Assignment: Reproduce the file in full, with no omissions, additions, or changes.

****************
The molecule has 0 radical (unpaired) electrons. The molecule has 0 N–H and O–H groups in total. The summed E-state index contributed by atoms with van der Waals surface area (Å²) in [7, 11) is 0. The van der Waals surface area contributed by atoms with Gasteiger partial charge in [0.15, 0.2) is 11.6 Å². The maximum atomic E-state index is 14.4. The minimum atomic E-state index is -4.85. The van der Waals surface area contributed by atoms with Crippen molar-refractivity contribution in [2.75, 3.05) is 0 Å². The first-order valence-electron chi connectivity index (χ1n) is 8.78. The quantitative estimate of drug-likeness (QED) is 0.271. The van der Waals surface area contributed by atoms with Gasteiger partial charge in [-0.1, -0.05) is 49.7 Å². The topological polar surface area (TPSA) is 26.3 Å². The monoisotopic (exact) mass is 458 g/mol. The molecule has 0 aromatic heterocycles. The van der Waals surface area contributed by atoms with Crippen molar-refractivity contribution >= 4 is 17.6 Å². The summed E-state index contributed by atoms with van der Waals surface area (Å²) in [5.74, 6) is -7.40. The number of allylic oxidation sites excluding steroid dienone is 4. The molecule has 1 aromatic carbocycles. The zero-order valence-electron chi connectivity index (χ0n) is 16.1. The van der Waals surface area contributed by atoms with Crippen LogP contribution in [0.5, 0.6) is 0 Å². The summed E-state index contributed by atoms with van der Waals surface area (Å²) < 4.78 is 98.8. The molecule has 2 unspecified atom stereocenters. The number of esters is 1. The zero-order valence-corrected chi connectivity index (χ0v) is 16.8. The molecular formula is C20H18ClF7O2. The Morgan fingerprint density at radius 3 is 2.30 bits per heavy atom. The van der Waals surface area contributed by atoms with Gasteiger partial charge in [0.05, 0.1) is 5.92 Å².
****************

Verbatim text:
The molecule has 0 radical (unpaired) electrons. The molecule has 0 N–H and O–H groups in total. The summed E-state index contributed by atoms with van der Waals surface area (Å²) in [7, 11) is 0. The van der Waals surface area contributed by atoms with Gasteiger partial charge in [0.15, 0.2) is 11.6 Å². The maximum atomic E-state index is 14.4. The minimum atomic E-state index is -4.85. The van der Waals surface area contributed by atoms with Crippen molar-refractivity contribution in [2.75, 3.05) is 0 Å². The first-order valence-electron chi connectivity index (χ1n) is 8.78. The quantitative estimate of drug-likeness (QED) is 0.271. The van der Waals surface area contributed by atoms with Gasteiger partial charge in [-0.1, -0.05) is 49.7 Å². The topological polar surface area (TPSA) is 26.3 Å². The monoisotopic (exact) mass is 458 g/mol. The molecule has 0 aromatic heterocycles. The van der Waals surface area contributed by atoms with Crippen molar-refractivity contribution >= 4 is 17.6 Å². The summed E-state index contributed by atoms with van der Waals surface area (Å²) in [5.74, 6) is -7.40. The number of allylic oxidation sites excluding steroid dienone is 4. The molecule has 1 aromatic carbocycles. The zero-order valence-electron chi connectivity index (χ0n) is 16.1. The van der Waals surface area contributed by atoms with Crippen LogP contribution in [0.5, 0.6) is 0 Å². The summed E-state index contributed by atoms with van der Waals surface area (Å²) < 4.78 is 98.8. The molecule has 2 unspecified atom stereocenters. The number of esters is 1. The zero-order valence-corrected chi connectivity index (χ0v) is 16.8. The molecular formula is C20H18ClF7O2. The Morgan fingerprint density at radius 3 is 2.30 bits per heavy atom. The van der Waals surface area contributed by atoms with Gasteiger partial charge in [0.05, 0.1) is 5.92 Å².